Illumina sequencing generated 27,096,399 × 2 paired-end reads with 151 bp in each read. Low quality sequences and adaptors were trimmed and generated 6,278,193,333 nucleotides (estimated 869× coverage). The Illumina data were de novo assembled by three different commonly used assembly programs, MIRA, SPAdes, and Velvet, which produced draft genomes ranging from 7,134,451 to 7,261,126 bp in length and distributed in 201 to 366 large contigs (>200 bp). The G+C contents ranged from 68.1 to 68.2%. Contigs generated by each assembly program were submitted to RAST, respectively, resulting in 6,927 to 7,044 CDSs and 56 to 73 RNAs, including 53 to 59 tRNA-encoding genes (Table 2). Among the 6,927 to 7,044 CDS generated by these three draft genomes, only 2,768 to 2,790 CDSs could be categorized into RAST subsystems, representing 39.6 to 40.0% of total CDSs. When we compared the distribution of CDSs in each subsystem of these three draft genomes with that of the reference genome, all of them had a similar percentage of their genome annotated to each subsystem (Figure 2).

Characteristics of Sequence Read

To investigate the distribution of reads (evenness of coverage) produced by the PacBio and Illumina platforms, BBMap was used to align a total of 114,845 subreads containing 1,131,636,843 bp from the PacBio dataset and 23,995,650 paired-end reads containing 6,278,193,333 bp from the Illumina dataset to the B. pseudomallei reference genome sequence. As the average depth of coverage of the B. pseudomallei genome represented by the PacBio data was only 143× whereas that of the Illumina reads was 869×, fractions of the Illumina reads equivalent to 143× genome coverage were randomly selected to allow fair comparison, and such fractions of reads as well as complete 869× Illumina reads were both subjected to analysis and alignment to the B. pseudomallei reference genome sequence. It was observed that both the PacBio (143×) and Illumina reads (both 143× and 869×) covered 100% of the B. pseudomallei reference genome sequence (chromosomes 1 and 2), with the PacBio dataset showing a more uniform coverage of the genome by the PacBio dataset (Figures 3A,B and Supplementary Figure S1). In the Illumina dataset, five regions (spike 1: 57,569–58,588 nt; spike 2: 214,733–216,022 nt; spike 3: 231,406–231,792 nt; spike 4: 337,351–338,241 nt, and spike 5: 1,636,599–1,641,851 nt) showed extraordinarily high coverage of reads (Figure 3A and Supplementary Figure S1). Detailed analysis of these regions revealed the presence of one ribosomal operon in the region of spike 5, while the rest of the regions (spikes 1–4) were repetitive regions due to the presence of four different types of mobile element proteins with each type having 4 to 10 copies across the whole genome (Figure 3A and Supplementary Figure S1). On the other hand, coverage of the PacBio data was more evenly distributed in these five regions (Figure 3B).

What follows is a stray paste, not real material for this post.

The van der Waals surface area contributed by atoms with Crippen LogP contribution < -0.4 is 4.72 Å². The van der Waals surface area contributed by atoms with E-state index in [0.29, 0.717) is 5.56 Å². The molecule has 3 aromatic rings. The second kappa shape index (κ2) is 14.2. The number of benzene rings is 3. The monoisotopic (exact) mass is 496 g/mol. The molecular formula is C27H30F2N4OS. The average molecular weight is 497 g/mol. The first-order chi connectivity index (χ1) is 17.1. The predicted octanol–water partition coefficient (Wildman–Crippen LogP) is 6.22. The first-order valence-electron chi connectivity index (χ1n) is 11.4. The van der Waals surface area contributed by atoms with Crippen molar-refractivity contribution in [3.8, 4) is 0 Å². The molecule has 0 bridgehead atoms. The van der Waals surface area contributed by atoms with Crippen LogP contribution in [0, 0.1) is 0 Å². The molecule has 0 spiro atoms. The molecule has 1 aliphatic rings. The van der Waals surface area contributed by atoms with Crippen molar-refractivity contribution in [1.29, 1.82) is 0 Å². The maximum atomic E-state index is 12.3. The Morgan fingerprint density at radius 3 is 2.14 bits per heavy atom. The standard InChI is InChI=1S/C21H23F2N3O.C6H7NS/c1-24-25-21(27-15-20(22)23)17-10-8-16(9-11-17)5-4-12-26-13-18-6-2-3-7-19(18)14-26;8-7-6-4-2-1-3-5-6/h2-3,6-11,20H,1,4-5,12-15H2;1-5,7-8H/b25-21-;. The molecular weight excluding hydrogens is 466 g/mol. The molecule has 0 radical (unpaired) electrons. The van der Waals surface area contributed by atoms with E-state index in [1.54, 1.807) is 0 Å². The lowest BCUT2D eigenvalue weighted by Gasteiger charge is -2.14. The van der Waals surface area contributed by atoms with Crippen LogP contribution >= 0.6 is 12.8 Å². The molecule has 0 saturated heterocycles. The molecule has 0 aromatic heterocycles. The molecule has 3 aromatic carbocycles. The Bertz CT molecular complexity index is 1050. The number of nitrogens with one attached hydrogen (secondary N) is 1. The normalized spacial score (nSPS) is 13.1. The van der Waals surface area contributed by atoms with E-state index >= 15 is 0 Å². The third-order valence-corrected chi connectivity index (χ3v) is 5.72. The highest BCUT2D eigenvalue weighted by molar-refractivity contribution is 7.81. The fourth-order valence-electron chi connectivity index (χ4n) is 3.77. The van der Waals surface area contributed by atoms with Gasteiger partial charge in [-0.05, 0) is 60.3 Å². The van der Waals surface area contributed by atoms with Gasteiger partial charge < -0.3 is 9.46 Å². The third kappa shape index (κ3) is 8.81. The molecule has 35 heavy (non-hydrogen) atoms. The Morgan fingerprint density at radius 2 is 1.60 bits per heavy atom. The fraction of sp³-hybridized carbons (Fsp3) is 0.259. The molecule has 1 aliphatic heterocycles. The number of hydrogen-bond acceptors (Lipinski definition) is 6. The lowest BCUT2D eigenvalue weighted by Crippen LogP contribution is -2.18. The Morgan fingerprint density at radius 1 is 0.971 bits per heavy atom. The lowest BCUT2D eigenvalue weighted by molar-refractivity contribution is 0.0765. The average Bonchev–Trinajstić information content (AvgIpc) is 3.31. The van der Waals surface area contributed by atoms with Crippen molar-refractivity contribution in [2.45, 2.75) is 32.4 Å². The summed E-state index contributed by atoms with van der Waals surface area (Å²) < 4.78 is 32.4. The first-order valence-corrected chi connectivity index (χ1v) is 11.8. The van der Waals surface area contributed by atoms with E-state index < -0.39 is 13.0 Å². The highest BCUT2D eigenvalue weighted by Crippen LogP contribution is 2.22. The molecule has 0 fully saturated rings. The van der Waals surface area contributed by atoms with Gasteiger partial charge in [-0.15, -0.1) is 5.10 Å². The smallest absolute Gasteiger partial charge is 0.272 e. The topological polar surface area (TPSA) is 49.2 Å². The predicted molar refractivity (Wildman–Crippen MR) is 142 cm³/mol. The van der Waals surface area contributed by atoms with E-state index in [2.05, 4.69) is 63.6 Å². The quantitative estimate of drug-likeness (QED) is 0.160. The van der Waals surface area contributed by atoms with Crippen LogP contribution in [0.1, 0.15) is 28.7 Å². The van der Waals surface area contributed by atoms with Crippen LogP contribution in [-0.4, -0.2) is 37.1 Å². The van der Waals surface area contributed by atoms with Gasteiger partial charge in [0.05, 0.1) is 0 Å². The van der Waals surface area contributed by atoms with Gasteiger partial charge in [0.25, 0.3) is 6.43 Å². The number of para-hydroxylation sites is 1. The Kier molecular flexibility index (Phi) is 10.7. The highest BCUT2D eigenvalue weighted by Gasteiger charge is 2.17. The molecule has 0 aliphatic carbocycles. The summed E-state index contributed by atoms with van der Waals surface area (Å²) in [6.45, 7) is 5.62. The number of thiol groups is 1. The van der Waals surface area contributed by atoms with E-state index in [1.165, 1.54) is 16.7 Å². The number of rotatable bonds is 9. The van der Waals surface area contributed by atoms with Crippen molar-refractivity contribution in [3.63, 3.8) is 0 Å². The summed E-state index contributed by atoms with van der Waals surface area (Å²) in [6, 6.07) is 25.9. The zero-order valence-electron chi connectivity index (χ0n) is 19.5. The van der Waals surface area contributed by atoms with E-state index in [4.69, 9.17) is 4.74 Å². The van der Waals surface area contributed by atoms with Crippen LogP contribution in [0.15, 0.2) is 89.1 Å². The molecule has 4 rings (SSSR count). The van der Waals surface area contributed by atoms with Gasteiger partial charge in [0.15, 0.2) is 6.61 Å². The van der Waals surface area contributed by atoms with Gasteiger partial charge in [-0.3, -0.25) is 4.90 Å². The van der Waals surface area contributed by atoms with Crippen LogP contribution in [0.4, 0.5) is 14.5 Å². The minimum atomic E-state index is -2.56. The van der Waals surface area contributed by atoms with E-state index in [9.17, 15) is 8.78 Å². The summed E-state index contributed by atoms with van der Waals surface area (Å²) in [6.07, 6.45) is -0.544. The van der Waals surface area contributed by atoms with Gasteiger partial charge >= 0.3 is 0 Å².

FIGURE 3